David McPeak: I can’t wait to hear your opinion on this, too. But the biggest challenge I think that the safety profession and safety in general faces, look around you right now. What I mean by that is we’ve gotten so good at safety, people don’t think they need it anymore. The more I feel protected, the better organizations’ cultures get, the better, more educated, more relatable relationships, culture, safety professionals get. While I said look around here right now, protective equipment, it’s gotten so good. If I drive, the car will stop for me. I don’t have to worry about hitting somebody. If I’m climbing and working from elevation, I have 100% fall protection. If I’ve got something sharp, I’ve got cut-resistant gloves. That’s a challenge that people need to realize. The more people feel protected, the less they feel the need to protect themselves. They’re starting to make a lot of assumptions. Honestly, you can say, for valid reasons in a lot of cases, that other people and things are going to protect me. I think that the core challenge that safety professionals will face is getting people to understand basic work methods, the need to protect yourself, and don’t assume other people are going to do it.

What was your thought there? I got to hear it.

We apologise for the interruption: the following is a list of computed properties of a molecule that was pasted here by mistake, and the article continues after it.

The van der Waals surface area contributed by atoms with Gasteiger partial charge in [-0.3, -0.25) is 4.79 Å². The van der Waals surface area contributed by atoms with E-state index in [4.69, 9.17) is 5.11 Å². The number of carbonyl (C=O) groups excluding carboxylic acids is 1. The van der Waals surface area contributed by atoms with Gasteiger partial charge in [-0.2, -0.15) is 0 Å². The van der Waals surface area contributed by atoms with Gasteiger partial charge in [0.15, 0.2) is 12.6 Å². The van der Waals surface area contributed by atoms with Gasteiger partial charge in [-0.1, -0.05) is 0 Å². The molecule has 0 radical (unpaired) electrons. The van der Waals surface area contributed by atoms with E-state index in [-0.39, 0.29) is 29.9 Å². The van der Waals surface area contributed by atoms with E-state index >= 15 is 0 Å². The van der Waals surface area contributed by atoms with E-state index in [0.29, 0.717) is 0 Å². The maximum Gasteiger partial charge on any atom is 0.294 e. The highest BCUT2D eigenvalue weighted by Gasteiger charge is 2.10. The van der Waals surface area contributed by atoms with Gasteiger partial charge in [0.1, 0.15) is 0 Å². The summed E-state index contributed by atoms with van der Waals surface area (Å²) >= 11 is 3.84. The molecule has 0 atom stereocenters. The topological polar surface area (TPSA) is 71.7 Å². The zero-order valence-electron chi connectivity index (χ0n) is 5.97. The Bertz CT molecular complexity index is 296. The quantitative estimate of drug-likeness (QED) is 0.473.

Tej Singh: I agree. That was probably one, independent thought. I think the other thought is more around the data and how we look at safety-related data. I think we’re not quite there yet. I think there’s a lot of data available. Sometimes I’m not sure all the right data is being collected or how it’s being analyzed. I think the industry is going through a little bit of that transition where the world is going through this obsession with data, and I think safety is going to catch up in terms of the modernization of analytics and a lot of this. I think there are some folks out there that are ahead of the curve. But I don’t know if the whole industry has created some standard yet in terms of data and data analytics. OSHA does a great job, etc., but I think it’s more how people are reporting. I think there’s a lot of value in how data is looked at, how it’s analyzed, and how it’s used for risk management practices. I think that’s where I think there’s still a lot of room for growth is what I would say. I don’t know if you’ve seen that or feel the same way.